STEP 1. Determine the number of visits to different health care providers typically required per year based on secondary data. STEP 2. Determine whether it is acceptable to expect workers to use government facilities exclusively, or whether some visits to pharmacies and private health care facilities are needed. When some visits to pharmacies and private facilities are needed (as is almost always the case), determine how many visits per year should be allotted to pharmacies, to private medical facilities, and to public facilities. STEP 3. Estimate amount of out-of-pocket expenses associated with a typical visit to a public facility and to a private facility and the cost for common medicines at pharmacies.

STEP 4. Calculate total cost for health care for the reference family size based on steps 1–3.

Note that rapid assessment estimates are very conservative in part because they are almost always based on typical costs of outpatient care, and so implicitly assume that in-patient care is free in government facilities.

9.3.1  Number of visits to health care providers per year

Information and statistics should be gathered on how frequently people visit health care providers and which type of health care providers they visit: public facility, private providers, pharmacist, etc. The Demographic and Health Survey is an excellent source for such information. Additional information can often be found from other sources such as academic journal articles and other surveys including health expenditure surveys. Based on these statistics, the number of visits to health care providers required per year by a worker and his/her family can be estimated.

In the absence of any information on frequency of illness, we suggest using 3.5 visits per person per year. This is equivalent to one visit every 3–4 months.1

9.3.2  Types of providers visited

It is almost always appropriate to include funds for some visits to private providers and pharmacies, even in countries with free government facilities, as they are not always easy to access, waiting lines are often long, quality of care is often poor, and medicines are frequently out of stock. For example, in Malawi, government facilities were theoretically free, but according to workers and other key informants, government services were poor and medicines were often not available. This assessment was supported by the 2010 Malawi Demographic and Health Survey (Government of Malawi NSO and ICF Macro, 2011). For this reason, we allowed funds in our living wage estimate for workers and their families to use private health services for many of their routine visits, but not for hospitalization. In Kenya, we came to a similar conclusion and included funds for health care in private facilities for half of the required visits.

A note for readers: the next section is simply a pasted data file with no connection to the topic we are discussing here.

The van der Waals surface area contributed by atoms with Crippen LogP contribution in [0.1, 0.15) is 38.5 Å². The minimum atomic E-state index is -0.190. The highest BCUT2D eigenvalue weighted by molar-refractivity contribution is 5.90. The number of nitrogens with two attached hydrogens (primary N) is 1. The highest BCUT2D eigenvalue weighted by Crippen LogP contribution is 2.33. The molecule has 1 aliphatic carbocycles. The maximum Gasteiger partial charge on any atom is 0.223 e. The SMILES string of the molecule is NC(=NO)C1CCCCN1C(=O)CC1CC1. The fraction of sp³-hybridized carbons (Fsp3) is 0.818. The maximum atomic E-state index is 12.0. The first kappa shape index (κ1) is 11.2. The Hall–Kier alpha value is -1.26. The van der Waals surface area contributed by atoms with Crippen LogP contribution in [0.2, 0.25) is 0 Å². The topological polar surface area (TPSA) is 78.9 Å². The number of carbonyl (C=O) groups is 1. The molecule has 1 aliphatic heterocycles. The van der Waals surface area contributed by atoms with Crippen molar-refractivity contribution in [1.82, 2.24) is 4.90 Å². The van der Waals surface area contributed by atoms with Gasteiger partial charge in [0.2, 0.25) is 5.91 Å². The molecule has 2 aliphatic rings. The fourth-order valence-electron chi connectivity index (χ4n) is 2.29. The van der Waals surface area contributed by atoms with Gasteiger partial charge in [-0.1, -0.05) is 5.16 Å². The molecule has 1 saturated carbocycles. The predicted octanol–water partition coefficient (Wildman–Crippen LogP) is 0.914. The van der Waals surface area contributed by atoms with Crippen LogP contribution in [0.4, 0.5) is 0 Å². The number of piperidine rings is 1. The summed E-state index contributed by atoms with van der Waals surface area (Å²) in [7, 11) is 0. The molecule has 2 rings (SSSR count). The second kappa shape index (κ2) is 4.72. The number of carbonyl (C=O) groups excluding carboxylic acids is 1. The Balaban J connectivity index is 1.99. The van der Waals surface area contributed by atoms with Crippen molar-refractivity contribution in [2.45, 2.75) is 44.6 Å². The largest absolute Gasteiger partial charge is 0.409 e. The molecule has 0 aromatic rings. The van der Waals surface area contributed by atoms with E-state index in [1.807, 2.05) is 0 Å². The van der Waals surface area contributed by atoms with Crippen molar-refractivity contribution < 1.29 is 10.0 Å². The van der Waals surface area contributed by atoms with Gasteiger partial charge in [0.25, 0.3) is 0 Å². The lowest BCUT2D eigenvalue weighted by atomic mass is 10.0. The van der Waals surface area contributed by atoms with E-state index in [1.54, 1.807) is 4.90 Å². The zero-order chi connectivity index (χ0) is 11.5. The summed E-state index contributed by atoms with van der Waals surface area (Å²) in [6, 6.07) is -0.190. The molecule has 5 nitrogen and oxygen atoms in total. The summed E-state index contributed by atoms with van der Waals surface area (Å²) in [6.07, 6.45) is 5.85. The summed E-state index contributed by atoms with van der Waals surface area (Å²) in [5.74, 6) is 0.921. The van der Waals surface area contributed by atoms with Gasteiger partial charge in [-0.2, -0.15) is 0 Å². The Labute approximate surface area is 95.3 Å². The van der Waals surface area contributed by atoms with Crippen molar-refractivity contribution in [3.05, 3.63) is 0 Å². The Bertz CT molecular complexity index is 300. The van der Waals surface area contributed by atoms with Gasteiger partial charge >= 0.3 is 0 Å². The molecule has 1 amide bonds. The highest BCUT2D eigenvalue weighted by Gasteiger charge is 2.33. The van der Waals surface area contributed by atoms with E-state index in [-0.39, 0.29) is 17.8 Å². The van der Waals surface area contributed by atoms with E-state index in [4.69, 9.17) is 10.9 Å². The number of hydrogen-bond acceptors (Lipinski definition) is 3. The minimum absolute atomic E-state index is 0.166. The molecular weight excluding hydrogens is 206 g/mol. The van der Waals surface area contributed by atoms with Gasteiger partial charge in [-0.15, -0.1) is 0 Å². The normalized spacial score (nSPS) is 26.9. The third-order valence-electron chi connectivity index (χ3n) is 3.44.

Table 9.1  Table for estimating health care costs

9.3.3  Cost per visit to each type of health care provider

Cost per visit should include out-of-pocket expenses such as for medicines, laboratory tests, and consultation. This cost needs to be estimated separately for public health care providers, private health care providers and pharmacists. Information on cost of a visit to a private provider and pharmacy can be found by talking to key informants, from focus group discussions with workers, and through rapid local market surveys (i.e. visiting local health care providers and pharmacists to find out typical charges for visits and medicines for common illnesses). Table 9.1 indicates the types of cost information to collect. It should be adapted to the local situation. Note that the cost for transport to and from a health care facility, although possibly substantial, is already included in transport costs.

9.3.4  Health care cost estimate for family

An approximate estimate of the total out-of-pocket cost per year for adequate health care for a family can be estimated by multiplying the average number of visits to health care providers per year for a worker and family by the typical cost per visit (based on steps 1–3 above).

Health care cost per year

= # visits per person per year to government facility

× reference family size × cost per visit

+ # visits per person per year to private health care provider × reference family size × cost per visit

+ # visits per person per year to pharmacy × reference family size × cost per visit

9.4  Possible Adjustment to Preliminary NFNH Estimate for Health Care Costs